Influences of Soil Amendments and Microtopography on Vegetation at a Created Tidal Freshwater Swamp in Southeastern Virginia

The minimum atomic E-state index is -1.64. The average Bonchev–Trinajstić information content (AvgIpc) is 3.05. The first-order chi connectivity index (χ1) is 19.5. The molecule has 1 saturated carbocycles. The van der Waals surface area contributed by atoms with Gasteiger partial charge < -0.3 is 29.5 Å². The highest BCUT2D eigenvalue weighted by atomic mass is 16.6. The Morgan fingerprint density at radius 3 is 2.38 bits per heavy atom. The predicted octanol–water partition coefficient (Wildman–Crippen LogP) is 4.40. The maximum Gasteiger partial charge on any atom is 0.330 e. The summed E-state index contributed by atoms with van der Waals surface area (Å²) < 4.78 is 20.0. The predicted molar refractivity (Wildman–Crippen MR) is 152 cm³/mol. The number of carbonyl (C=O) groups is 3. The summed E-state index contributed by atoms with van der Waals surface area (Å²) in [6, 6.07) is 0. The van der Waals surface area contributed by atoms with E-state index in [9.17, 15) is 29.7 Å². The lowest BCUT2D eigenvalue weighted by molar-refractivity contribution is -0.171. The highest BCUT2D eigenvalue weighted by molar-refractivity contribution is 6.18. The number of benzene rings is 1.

The purpose of this study was to determine the effects of amendments (control, (1x) compost, (2x) compost, (TS) topsoil, and 1x+TS) and microtopography (level, pit and mound) on three parameters (plant species composition, above-ground characteristics of Taxodium distichum, and plant root characteristics) of vegetation growing at a created tidal freshwater swamp in Virginia. None of the soil treatments met the traditional vegetation criteria for federal wetland jurisdictional determination, which only considers dominant species. When the same criteria were used for all of the species, the control, 1x, and 2x treatments met jurisdictional criteria. Considering these findings, vegetative criteria should be re-evaluated for young created wetlands. Compost addition produced the highest proportion of obligate wetland species (30%) while topsoil additions created the lowest proportion of wetland obligates (11%) and the highest proportion of upland plants. The 1x treatment generated the greatest species evenness and lowest weighted average (2.57). Topsoil treatments had the lowest diversity and evenness. Therefore, compost amendment is recommended to increase hydrophytes without compromising evenness and diversity. Bald cypress in pits were taller, had larger trunk diameter and basal trunk swelling than trees growing at higher elevations. Roots growing in mounds were more numerous with greater length than roots at lower elevations. Root length and count were highest for the control soil treatment. Amended treatments may have had lower rooting values because nutrient supply was adequate. Overall, incorporating microtopography and compost during wetland creation had a positive effect on vegetative function in this system.